Sunday, March 15, 2020

CD Review: Tim Berne's Snakeoil - The Fantastic Mrs. 10

Tim Berne's Snakeoil
The Fantastic Mrs. 10

Charles Mingus called several of his albums "the best thing I've ever done," as a session was being committed to vinyl. The Black Saint and the Sinner Lady and Changes One and Two both have this assessment stated in their liner notes and there are several others that escape me at the moment. On one hand, it seems funny that the great bassist and composer would say this every few albums, as if he either changed his mind about the previous release, or that he was simply speaking in the moment.. Yet it could also be seen as proof that Mingus always challenged himself to build on past accomplishments. (He certainly challenged his musicians that way.)

The Fantastic Mrs. 10 brings Tim Berne's Snakeoil to the Swiss label Intakt after four albums for ECM. He made his first Intakt appearance last year with Michael Formanek's Practical Trio. Along with Berne, Oscar Noriega (bass clarinet, B-flat clarinet), Matt Mitchell (piano) and Ches Smith (drums, percussion), the group includes Marc Ducret (guitar), Berne's bandmate from several projects, the most significant being Bloodcount.

The feeling of Bloodcount (Berne's '90s group with Formanek, Jim Black and Chris Speed) is in the air early on, and not merely because of Ducret's presence. The title track has asymmetrical line, with Berne and Noriega winding through the rest of the group in a way that recalls the previous ensemble. Listening closely, it sounds like Ducret and Mitchell might be adding quickly to the theme while also adding side comments (the guitarist) and playing chordal foundations (the pianist) at the same time.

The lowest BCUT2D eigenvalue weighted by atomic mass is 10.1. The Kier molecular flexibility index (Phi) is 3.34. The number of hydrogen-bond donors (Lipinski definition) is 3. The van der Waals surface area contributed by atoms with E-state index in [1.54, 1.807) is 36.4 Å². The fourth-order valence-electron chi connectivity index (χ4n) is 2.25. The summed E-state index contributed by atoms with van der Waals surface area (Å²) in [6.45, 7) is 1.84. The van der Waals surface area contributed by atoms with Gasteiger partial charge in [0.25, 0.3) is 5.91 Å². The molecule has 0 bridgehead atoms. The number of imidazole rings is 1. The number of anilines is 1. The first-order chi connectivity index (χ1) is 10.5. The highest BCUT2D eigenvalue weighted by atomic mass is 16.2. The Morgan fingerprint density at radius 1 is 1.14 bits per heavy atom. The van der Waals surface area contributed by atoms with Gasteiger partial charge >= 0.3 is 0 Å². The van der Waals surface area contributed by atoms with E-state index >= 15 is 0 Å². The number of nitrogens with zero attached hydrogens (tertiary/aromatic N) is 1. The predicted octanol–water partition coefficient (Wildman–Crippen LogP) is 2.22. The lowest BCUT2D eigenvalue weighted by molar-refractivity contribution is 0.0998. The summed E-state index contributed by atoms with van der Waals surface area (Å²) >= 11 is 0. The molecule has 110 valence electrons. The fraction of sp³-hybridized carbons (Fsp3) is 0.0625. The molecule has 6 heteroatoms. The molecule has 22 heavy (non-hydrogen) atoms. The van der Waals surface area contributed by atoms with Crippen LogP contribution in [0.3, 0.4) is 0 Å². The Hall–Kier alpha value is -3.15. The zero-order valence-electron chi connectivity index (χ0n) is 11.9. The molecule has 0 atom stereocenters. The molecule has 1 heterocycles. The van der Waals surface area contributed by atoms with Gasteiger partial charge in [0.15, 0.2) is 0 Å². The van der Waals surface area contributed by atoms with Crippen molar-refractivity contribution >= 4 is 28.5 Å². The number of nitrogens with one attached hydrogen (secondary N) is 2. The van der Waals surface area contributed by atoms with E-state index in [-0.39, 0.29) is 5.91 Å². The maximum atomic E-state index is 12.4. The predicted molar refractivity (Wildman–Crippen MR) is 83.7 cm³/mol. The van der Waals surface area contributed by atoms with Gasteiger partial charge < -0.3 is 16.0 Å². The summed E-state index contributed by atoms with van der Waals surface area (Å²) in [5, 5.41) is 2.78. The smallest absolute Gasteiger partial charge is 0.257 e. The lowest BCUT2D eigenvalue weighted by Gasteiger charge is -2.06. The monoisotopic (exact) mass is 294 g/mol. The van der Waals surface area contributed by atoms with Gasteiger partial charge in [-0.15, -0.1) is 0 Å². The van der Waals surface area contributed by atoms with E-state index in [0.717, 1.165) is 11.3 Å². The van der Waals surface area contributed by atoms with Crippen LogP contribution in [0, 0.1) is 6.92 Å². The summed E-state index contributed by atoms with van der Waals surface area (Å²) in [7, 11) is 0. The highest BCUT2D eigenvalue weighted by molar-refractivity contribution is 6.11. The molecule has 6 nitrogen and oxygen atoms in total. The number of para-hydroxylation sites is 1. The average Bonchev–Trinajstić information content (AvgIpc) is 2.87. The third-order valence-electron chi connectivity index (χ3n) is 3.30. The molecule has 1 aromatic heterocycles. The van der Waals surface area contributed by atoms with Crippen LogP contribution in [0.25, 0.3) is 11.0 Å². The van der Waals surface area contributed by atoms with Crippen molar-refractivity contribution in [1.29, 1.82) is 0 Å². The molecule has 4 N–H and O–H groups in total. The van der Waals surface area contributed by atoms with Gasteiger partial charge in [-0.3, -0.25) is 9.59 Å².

Behind everything, Ches Smith is almost settling into a backbeat, focusing on the snare and high-hat  that grooves even though it isn't exactly in 4/4. This is where they leave the Bloodcount comparison behind. Had Jim Black been behind the kit, he would be splattering percussives in all directions. Consider the whole thing a new wrinkle in the Berne canon, and a strong opening to boot.

As with many Berne pieces, the aforementioned scene is really just one section that quickly changes before one can settle easily into it. The same thing happens in "Surface Noise." The first half of this 11-minute track feature the quintet creating a large almost choral sound, with Smith's vibes adding to the melody. The second half  pits Noreiga's bass clarinet against some sharp interjections from Ducret before Berne's free solo gradually pulls the group together into a theme, eventually ending abruptly. Smith does some more groove permutations in "The Amazing Mr. 7," later in the set, after playing a series of gongs, more vibes and Haitian tanbou (a barrel drum that sounds like conga).

Midway through the album, Berne cleverly includes a quick reading of "Dear Friend," a piece by his alto saxophone mentor, the late Julius Hemphill. At just three minutes, it offers a compelling break from the multi-leveled originals that surround it, and provides a reminder of the sensitivity that exists in this music even when things get noisy.

The liner notes to The Fantastic Mrs. 10, which are book-ended by two limericks about the band (not merely cute but actually truthful), consist of block quotes from each band member about the group. As I reached the end of them while spinning the album, Berne's final quote stood out: "I think this is the best one yet. That's a stupid thing to say, but it's kind of a culmination."

Maybe he and I were thinking on the same level or maybe I read that a while ago and only recalled it subliminally while thinking about the album. But Berne is right on the mark. The Fantastic Mrs. 10 has the bite and fury of his Bloodcount combined with the expansive sonic quality that has been a big part of the Snakeoil albums. If Berne pulls a Mingus and says the same thing a few albums from now, I wouldn't doubt him either.

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